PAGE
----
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New Case Broadens FMLA

A new federal case has upheld the right of an employee to
take FMLA leave to care for a parent who is on a recreational trip. The case
represents a significant broadening of FMLA leave, and represents one of the
most important cases of the year.

In the case the employee, Beverly Ballard, had a mother who
was suffering from end-stage congestive heart failure and was not expected to
live
. Ms. Ballard was her mother’s primary care giver, and had to feed, bathe,
and administer medicine to her mother. A local Make-A-Wish foundation granted
her mother a six-day trip to Las Vegas, and Ms. Ballard accompanied her mother
in order to provide care. She asked for FMLA leave and her request was denied;
she fully acknowledged that the trip was not related to her mother’s medical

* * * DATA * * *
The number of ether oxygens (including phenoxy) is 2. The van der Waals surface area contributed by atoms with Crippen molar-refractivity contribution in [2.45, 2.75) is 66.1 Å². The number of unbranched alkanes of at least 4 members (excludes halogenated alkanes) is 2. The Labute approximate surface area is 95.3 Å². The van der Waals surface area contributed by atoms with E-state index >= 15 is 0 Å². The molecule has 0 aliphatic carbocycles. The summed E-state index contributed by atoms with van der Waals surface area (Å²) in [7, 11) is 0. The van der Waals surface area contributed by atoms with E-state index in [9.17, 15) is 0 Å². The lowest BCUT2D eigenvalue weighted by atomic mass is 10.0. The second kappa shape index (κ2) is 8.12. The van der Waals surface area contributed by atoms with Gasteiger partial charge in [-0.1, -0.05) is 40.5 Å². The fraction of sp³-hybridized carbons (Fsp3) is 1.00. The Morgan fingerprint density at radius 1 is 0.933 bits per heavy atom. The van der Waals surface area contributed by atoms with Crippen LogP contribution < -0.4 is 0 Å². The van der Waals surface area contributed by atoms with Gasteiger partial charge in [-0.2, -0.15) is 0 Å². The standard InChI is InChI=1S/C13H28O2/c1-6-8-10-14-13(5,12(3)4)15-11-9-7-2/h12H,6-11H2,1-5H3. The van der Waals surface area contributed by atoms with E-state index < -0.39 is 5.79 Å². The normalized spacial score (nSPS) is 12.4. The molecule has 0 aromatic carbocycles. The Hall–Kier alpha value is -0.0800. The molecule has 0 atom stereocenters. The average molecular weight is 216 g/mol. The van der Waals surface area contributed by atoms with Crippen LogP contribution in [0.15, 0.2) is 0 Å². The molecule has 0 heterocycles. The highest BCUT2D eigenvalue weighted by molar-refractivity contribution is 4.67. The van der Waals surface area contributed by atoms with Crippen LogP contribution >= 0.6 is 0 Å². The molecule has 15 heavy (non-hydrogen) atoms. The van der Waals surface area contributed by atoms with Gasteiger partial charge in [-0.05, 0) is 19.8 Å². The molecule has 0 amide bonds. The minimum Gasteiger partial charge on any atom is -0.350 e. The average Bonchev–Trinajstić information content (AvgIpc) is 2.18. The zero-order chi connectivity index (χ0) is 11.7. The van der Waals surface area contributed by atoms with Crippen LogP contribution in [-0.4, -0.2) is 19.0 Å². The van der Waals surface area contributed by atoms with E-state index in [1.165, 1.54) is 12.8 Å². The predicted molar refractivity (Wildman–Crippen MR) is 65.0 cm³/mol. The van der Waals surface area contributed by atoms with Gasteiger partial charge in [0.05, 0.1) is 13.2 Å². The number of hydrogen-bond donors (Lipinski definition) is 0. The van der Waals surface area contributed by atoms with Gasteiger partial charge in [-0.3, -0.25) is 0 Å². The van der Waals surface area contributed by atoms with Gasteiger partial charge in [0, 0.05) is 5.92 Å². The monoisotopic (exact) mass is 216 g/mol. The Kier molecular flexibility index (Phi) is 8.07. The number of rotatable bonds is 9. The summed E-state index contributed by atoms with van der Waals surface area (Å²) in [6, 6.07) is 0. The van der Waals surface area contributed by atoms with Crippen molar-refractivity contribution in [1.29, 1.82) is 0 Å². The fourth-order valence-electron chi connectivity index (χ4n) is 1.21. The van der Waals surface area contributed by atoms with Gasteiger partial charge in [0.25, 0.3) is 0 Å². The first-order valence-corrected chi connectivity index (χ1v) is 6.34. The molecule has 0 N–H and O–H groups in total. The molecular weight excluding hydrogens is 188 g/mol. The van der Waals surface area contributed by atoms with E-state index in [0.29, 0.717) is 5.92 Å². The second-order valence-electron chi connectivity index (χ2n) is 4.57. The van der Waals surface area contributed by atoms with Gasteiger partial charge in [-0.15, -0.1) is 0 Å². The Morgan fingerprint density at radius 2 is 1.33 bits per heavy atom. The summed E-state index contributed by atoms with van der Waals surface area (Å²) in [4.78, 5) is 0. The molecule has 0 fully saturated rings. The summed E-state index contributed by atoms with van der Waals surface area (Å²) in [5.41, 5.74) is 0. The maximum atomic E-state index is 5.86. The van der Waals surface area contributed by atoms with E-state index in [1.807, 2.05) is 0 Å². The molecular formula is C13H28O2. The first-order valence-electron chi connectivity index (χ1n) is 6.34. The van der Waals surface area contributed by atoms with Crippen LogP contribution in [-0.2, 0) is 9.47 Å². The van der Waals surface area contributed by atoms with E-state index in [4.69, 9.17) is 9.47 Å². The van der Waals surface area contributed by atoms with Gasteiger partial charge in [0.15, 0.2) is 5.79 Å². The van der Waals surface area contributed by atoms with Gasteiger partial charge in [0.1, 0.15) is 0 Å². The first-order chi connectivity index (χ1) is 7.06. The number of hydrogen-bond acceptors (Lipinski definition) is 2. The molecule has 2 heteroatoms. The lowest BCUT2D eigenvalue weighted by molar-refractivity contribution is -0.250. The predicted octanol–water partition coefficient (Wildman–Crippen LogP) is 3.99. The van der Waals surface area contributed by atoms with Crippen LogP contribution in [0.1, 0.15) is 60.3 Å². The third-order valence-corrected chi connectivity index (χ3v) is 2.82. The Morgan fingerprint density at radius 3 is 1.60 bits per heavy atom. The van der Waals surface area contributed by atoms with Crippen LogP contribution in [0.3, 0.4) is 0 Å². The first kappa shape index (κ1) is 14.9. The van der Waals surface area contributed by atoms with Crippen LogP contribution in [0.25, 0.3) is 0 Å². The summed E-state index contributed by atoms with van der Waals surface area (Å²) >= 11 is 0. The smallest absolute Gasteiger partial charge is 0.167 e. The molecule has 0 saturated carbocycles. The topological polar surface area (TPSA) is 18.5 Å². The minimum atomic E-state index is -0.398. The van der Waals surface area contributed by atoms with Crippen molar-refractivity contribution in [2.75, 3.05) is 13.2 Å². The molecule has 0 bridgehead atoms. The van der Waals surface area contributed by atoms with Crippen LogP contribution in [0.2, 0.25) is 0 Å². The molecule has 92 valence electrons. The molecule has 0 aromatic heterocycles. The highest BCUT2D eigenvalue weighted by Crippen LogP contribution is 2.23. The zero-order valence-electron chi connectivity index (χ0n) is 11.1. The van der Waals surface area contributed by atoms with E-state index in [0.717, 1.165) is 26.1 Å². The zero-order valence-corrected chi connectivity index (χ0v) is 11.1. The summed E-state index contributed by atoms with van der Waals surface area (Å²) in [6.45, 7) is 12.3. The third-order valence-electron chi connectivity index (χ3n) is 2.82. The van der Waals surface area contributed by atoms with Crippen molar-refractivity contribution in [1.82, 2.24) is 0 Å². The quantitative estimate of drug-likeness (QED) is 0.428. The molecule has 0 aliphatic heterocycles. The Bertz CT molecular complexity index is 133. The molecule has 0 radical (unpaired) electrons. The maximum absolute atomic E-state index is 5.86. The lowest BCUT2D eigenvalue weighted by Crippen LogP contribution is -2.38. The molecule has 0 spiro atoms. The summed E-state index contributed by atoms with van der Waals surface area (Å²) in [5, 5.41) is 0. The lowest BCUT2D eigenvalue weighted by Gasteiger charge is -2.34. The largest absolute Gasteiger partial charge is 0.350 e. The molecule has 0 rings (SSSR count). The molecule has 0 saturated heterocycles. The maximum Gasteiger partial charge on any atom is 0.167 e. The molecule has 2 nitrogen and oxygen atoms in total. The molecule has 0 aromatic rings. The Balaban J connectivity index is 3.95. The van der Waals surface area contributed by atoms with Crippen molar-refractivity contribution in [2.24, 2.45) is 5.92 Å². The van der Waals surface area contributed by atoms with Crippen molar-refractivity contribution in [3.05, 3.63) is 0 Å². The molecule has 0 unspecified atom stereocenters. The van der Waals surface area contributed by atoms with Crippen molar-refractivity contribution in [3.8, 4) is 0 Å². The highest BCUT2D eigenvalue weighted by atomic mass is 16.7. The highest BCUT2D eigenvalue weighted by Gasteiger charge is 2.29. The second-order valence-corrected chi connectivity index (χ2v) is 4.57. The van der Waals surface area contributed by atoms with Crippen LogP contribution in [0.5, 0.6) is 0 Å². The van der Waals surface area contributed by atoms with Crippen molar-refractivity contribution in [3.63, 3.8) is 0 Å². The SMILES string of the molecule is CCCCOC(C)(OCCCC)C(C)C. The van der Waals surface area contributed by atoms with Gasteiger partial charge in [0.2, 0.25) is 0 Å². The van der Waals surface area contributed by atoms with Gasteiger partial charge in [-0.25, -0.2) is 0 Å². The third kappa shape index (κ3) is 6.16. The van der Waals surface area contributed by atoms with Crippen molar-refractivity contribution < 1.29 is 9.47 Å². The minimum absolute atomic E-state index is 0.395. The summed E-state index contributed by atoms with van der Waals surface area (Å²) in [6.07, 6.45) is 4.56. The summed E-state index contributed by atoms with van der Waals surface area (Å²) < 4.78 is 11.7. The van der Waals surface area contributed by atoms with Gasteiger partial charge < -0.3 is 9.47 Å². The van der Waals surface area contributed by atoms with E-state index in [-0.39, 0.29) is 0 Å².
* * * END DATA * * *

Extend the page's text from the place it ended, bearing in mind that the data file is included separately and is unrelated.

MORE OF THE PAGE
condition and that in addition to providing medical care she engaged in
recreational activities in Las Vegas. Upon returning from the trip, she was
fired.

Generally, courts have been skeptical of FMLA claims where
the family member for whom the employee provides care is not getting medical
treatment on the trip. However, in this case the court held that because
Beverly was providing care, it didn’t matter where she was providing it. Previous
courts seemed to have read in the requirement that treatment be part of any
trip away from home; here the court simply noted that Beverly took leave to
care for her mother’s health condition- a leave of absence that is within the
guidelines of the FMLA as strictly construed.

Employers are worried this decision will open
the door to more FMLA abuse. Until the case is elaborated on, either in the
form of more cases or additional Department of Labor guidance, employers should
be careful to not limit FMLA leave to those instances where the family member
travels to receive treatment. It seems like if the employee is providing care
for a family member, FMLA leave should be given regardless of whether the care
is provided at home or on a recreational trip.